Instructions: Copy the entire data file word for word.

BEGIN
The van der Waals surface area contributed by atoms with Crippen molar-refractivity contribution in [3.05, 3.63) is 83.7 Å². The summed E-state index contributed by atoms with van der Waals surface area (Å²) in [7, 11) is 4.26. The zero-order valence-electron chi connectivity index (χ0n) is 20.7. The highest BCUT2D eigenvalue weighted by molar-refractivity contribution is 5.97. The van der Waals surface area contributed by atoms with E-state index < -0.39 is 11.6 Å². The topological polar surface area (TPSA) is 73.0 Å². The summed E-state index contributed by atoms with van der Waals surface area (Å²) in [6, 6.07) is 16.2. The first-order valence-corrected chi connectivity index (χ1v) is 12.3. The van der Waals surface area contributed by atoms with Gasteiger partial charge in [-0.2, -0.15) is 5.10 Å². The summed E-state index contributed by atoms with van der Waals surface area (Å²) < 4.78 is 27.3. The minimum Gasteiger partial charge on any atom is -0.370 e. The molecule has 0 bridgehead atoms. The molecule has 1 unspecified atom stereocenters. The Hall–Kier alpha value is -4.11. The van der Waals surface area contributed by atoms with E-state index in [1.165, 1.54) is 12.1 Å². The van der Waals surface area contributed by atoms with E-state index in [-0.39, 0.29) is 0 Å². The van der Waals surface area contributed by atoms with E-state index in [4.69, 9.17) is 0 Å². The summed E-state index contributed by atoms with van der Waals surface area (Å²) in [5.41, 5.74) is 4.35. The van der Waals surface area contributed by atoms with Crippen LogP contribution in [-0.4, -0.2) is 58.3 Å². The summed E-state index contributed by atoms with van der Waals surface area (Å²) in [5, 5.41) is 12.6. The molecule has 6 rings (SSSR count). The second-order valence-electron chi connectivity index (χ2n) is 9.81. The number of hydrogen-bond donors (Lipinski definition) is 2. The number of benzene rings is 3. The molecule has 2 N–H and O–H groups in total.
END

The van der Waals surface area contributed by atoms with Crippen molar-refractivity contribution in [3.05, 3.63) is 83.7 Å². The summed E-state index contributed by atoms with van der Waals surface area (Å²) in [7, 11) is 4.26. The zero-order valence-electron chi connectivity index (χ0n) is 20.7. The highest BCUT2D eigenvalue weighted by molar-refractivity contribution is 5.97. The van der Waals surface area contributed by atoms with E-state index < -0.39 is 11.6 Å². The topological polar surface area (TPSA) is 73.0 Å². The summed E-state index contributed by atoms with van der Waals surface area (Å²) in [6, 6.07) is 16.2. The first-order valence-corrected chi connectivity index (χ1v) is 12.3. The van der Waals surface area contributed by atoms with Gasteiger partial charge in [-0.2, -0.15) is 5.10 Å². The summed E-state index contributed by atoms with van der Waals surface area (Å²) < 4.78 is 27.3. The minimum Gasteiger partial charge on any atom is -0.370 e. The molecule has 0 bridgehead atoms. The molecule has 1 unspecified atom stereocenters. The Hall–Kier alpha value is -4.11. The van der Waals surface area contributed by atoms with E-state index in [1.165, 1.54) is 12.1 Å². The van der Waals surface area contributed by atoms with E-state index in [-0.39, 0.29) is 0 Å². The van der Waals surface area contributed by atoms with E-state index in [4.69, 9.17) is 0 Å². The summed E-state index contributed by atoms with van der Waals surface area (Å²) in [5.41, 5.74) is 4.35. The van der Waals surface area contributed by atoms with Crippen LogP contribution in [-0.4, -0.2) is 58.3 Å². The summed E-state index contributed by atoms with van der Waals surface area (Å²) in [5, 5.41) is 12.6. The molecule has 6 rings (SSSR count). The second-order valence-electron chi connectivity index (χ2n) is 9.81. The number of hydrogen-bond donors (Lipinski definition) is 2. The number of benzene rings is 3. The molecule has 2 N–H and O–H groups in total.